Even after working in the lab for two weeks, I think it's surreal to be able to work in such an environment where there are so many fascinating people with incredible backgrounds. Looking back at it, I owe it all to the people who have believed in me and supported me from the beginning. I would have never been in this position if Professor Woolley hadn't taken me in as a volunteer research assistant. I'll always appreciate what people have done for me.
No Publication. No Grad School?
"Don't stress about publications. It's about doing seriously good research work." - Postdoc @ The Matter Lab
Despite accomplishing a lot in my previous research experiences, I had not published a paper. This may be stressful or nerve-wracking for many students. I knew that publishing a paper would help me with applying to grad school but I believe in the art of research more. Like life, I don't think it's about the destination, it's about the journey. Although I hadn't published a paper, I still accomplished a lot and I can proudly say that I worked my ass off in which I got many things done. They just weren't precisely in the form of a published paper. Hopefully by the end of these upcoming 4 months, I'll potentially publish a paper. However, I'm not going to stress out about it because performing valuable research work is more important than a paper. If it happens, then great, it's a bonus. If it doesn't happen, I'll still get to where I want to be, a PhD candidate at UofT.
Advice from Professor Alan Aspuru-Guzik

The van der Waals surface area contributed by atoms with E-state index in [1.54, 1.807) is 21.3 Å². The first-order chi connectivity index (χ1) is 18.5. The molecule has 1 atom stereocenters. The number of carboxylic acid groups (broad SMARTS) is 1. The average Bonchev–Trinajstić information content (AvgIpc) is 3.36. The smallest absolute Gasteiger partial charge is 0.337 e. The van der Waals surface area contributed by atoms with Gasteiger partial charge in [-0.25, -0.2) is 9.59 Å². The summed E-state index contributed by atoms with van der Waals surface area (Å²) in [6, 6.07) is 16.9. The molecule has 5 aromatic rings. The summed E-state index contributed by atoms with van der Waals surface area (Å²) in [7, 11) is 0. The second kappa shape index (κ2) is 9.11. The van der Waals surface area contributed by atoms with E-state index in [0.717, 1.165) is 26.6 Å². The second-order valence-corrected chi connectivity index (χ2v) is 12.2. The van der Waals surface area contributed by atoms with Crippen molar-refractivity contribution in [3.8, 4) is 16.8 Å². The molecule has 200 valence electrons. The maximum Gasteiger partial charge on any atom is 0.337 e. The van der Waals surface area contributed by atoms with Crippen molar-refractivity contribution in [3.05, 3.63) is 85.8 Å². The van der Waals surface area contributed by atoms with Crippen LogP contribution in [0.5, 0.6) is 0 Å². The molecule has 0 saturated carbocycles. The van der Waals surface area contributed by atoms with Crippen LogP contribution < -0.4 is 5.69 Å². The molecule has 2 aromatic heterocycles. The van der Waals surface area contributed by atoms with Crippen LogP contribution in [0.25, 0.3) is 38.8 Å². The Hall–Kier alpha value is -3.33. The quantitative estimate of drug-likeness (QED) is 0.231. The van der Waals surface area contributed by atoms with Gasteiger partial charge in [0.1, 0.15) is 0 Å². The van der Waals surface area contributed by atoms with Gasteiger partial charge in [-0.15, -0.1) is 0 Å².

"Work your a** off, and so when I write your reference letter, I won't be writing solely, 'Stanley was a great researcher.' Instead, I'll get to write all of the things he's solved, accomplished, and how he's an incredible researcher."
This idea will always stick with me because even a professor at his caliber, does not measure your worth with how many papers you've published. It's measured by your attitude and the actions that reflect your passion and dedication.
Hype or What?
Now that I'm here at the Matter Lab, I realized that I could have applied anywhere. I'll never regret choosing this lab because I am genuinely passionate about it. Never follow the "hype" because there will be a time where you'll have to do boring, soul-sucking work. At my current position, I wasn't assigned to any ML/AI project which was what I truly wanted to learn but my current project also aligned so well with my values and passion that it didn't matter anymore. If I had only chased for the hype of ML/AI, I would have dreaded my time here. Since I was true to my passion, the boring, soul-sucking work was never a problem for me. Stay true to yourself and don't chase the hype, especially when it comes to research. Ask yourself, would you work on this project from 9am-9pm? If the answer is yes, you're ready to pursue that passion of yours. Never let it go, and allow it to drive you to greater things.
Thanks for taking time out of YOUR day to read this post! I'll definitely be continuing to document my journey throughout these 4 months. Stay tuned!